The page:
8.4 Sharing the burden of environmental protection
		8.5 How large the global peace dividend?
		9.1 Weighing the political costs and benefits of reform
		9.2 The predatory state under the Duvalier dynasty in Haiti
		9.3 Reform under external threat: The Meiji restoration in Japan
		9.4 The Moncloa Pacts in Spain
		9.5 Venezuela's 1989 reform program and its reversal
		10.1 State collapse and beyond in Somalia
		10.2 The economic underpinnings of conflict: The case of Liberia
	Text Figures
		1 The state has grown everywhere
		2 A range of mechanisms can enhance state capability
		3 Factors associated with corruption
		4 Higher government employment often means lower government wages
		5 Countries with good economic policies and stronger institutional capability grow faster
		1.1 One world, many more states
		1.2 Governments the world over have expanded since 1960
		1.3 Transfers and interest payments have grown
		2.1 The state, institutions, and economic outcomes
		2.2 Good government helps explain the income gap between East Asia and Africa
		2.3 Reliable institutions make for credible states
		2.4 Perceived credibility and economic performance go hand in hand
		3.1 The lawlessness syndrome
		3.2 Negotiating with government officials can be arduous
		3.3 Countries are discovering the advantages of the value added tax
		3.4 Unlike Nigeria, Indonesia managed its recent oil windfall prudently
		3.5 Well-designed budgetary institutions help avoid large deficits
		3.6 In Vietnam, the benefits of hospital care are skewed toward the better-off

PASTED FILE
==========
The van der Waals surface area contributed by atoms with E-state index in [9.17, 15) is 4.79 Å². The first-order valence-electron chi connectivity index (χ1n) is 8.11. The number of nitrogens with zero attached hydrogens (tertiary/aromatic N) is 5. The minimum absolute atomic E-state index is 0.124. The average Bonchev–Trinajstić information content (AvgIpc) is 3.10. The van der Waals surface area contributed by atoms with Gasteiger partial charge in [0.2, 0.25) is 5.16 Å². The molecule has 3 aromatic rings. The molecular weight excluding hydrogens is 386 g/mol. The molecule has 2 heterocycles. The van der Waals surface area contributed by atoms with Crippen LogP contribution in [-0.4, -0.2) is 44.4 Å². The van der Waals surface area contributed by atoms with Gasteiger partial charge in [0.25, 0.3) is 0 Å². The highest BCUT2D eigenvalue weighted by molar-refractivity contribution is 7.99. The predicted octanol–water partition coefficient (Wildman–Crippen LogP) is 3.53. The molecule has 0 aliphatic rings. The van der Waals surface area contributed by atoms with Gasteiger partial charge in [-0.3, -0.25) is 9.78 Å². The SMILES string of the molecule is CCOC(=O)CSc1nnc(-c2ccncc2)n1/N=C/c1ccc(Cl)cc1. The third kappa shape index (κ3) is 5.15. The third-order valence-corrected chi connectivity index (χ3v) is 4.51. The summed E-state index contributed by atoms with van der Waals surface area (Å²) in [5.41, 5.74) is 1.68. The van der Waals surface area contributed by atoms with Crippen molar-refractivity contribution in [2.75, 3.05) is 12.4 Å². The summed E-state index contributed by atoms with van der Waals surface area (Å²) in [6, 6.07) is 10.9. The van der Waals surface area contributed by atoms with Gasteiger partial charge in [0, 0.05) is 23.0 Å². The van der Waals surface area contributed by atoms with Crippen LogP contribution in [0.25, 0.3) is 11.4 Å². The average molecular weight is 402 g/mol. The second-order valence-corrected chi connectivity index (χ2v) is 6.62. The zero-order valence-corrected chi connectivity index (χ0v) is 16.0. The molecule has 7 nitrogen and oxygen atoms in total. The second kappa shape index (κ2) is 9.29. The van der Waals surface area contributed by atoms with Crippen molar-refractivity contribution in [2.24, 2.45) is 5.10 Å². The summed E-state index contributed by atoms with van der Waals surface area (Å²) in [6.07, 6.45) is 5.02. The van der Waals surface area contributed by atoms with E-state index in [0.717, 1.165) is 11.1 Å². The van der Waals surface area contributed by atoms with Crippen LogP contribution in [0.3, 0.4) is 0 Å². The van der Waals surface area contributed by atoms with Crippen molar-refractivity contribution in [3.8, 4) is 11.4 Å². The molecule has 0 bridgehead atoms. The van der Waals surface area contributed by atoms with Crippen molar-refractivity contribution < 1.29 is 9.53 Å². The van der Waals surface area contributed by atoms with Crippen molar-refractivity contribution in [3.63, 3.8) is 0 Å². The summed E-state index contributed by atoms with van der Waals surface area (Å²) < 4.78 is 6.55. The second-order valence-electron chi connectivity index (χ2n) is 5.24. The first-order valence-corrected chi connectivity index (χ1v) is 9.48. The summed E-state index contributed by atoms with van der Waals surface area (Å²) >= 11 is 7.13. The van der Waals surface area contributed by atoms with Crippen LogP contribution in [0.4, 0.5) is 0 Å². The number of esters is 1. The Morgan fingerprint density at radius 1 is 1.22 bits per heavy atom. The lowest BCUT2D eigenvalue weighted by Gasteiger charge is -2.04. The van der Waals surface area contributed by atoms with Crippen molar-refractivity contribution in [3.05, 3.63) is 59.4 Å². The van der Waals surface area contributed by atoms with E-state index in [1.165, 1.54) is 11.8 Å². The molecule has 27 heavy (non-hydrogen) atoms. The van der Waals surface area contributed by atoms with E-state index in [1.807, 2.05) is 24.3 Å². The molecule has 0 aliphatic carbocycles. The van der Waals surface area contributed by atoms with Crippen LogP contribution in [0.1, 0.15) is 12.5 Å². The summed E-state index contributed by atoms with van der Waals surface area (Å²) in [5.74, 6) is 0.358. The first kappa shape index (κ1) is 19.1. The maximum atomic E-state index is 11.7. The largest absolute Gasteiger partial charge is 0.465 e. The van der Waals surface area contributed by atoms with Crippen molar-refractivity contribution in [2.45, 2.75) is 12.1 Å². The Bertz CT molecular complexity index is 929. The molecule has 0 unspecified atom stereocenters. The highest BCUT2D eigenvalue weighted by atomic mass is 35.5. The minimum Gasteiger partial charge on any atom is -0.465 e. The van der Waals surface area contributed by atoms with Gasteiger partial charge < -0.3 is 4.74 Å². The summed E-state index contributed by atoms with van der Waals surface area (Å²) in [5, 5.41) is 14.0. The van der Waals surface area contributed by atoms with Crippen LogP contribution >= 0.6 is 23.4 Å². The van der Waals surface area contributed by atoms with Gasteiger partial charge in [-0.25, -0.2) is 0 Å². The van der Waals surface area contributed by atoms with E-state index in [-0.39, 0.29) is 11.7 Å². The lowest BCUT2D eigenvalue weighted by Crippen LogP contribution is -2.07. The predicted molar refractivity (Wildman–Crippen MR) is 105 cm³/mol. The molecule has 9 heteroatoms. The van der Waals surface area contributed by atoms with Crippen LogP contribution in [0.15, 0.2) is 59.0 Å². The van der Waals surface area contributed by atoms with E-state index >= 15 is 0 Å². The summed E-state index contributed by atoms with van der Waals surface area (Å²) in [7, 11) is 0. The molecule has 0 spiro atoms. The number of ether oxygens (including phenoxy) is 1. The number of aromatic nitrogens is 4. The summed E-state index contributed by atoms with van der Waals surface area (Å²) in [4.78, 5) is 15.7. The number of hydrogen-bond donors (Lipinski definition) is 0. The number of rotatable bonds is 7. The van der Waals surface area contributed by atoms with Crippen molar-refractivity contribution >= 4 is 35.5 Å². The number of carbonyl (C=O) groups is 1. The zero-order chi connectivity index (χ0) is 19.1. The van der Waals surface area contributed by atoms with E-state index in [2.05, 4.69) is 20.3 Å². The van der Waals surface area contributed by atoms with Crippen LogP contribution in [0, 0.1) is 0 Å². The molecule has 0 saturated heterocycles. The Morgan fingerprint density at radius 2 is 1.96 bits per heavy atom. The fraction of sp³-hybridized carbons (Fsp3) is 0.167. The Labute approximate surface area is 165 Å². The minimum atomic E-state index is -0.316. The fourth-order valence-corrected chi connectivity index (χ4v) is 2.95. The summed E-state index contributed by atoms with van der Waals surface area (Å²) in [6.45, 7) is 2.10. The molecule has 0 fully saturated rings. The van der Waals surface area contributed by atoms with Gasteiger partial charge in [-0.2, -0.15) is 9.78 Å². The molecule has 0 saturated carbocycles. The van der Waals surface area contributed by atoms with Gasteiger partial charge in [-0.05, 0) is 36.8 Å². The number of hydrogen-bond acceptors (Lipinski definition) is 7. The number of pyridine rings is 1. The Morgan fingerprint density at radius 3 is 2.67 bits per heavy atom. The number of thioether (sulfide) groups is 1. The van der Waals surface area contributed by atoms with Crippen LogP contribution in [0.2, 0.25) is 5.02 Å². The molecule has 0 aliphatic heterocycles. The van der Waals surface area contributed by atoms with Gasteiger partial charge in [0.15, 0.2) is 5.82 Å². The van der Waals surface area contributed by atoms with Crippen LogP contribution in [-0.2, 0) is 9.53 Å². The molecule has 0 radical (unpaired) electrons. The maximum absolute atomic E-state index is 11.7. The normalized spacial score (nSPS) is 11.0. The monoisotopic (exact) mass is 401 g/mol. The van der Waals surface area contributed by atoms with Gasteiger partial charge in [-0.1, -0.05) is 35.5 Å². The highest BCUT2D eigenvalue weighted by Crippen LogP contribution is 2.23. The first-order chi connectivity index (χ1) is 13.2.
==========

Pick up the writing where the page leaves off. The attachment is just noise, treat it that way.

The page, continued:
3.7 The balance of private and public education differs enormously worldwide
		3.8 Pensions and other transfers have crept upward in the industrial countries
		3.9 Housing subsidies in developing countries mostly fail to reach the needy
		4.1 Bank crises are all too common and carry enormous fiscal cost
		5.1 Guinea's policy goals and spending allocations do not add up
		5.2 Decisionmaking in Ukraine is bogged down by overlapping responsibilities
		5.3 Most firms rate government services poorly, but some services score higher than others
		5.4 Three strategies for improving government service delivery
		5.5 Recruiting and promoting on merit improve bureaucratic capability
		5.6 Lack of meritocracy and poor pay in the Philippines' civil service have lowered capability
		5.7 In Africa, as public employment has risen, wages have fallen
		6.1 High and unpredictable corruption hurts investment
		6.2 Some factors associated with corruption
		7.1 The world has become much more democratic since 1980
		7.2 Organizations at the interface of state, markets, and civil society
		7.3 Vertical rules and horizontal incentives shape local government's capability
		8.1 Many countries are loosening restraints on international capital
		8.2 Refugees have been flooding Africa, Asia, and Europe
		8.3 Poor policies nullify the effect of aid
		9.1 Older workers will lose from reforming pensions, but the young will gain
		9.2 Multiple veto points help countries resist pressure to expand welfare
	Text Tables
		1.1 Functions of the state
		3.1 Social insurance, social assistance, and poverty-targeted programs in developing countries: Characteristics and lessons
		3.2 Implicit pension debt in selected countries
		4. 1 Estimates of welfare gains from deregulation in the United States
		4.2 The variety of regulatory experience
		5.1 Mechanisms to improve service delivery
		7.1 Changes in subnational finance in selected countries
		7.2 Demand and supply characteristics of local and national public goods
		7.3 Possible tax and expenditure assignments by level of government
		7.4 Principles and best practices in grant design
		7.5 Matching decentralization strategy to government capacity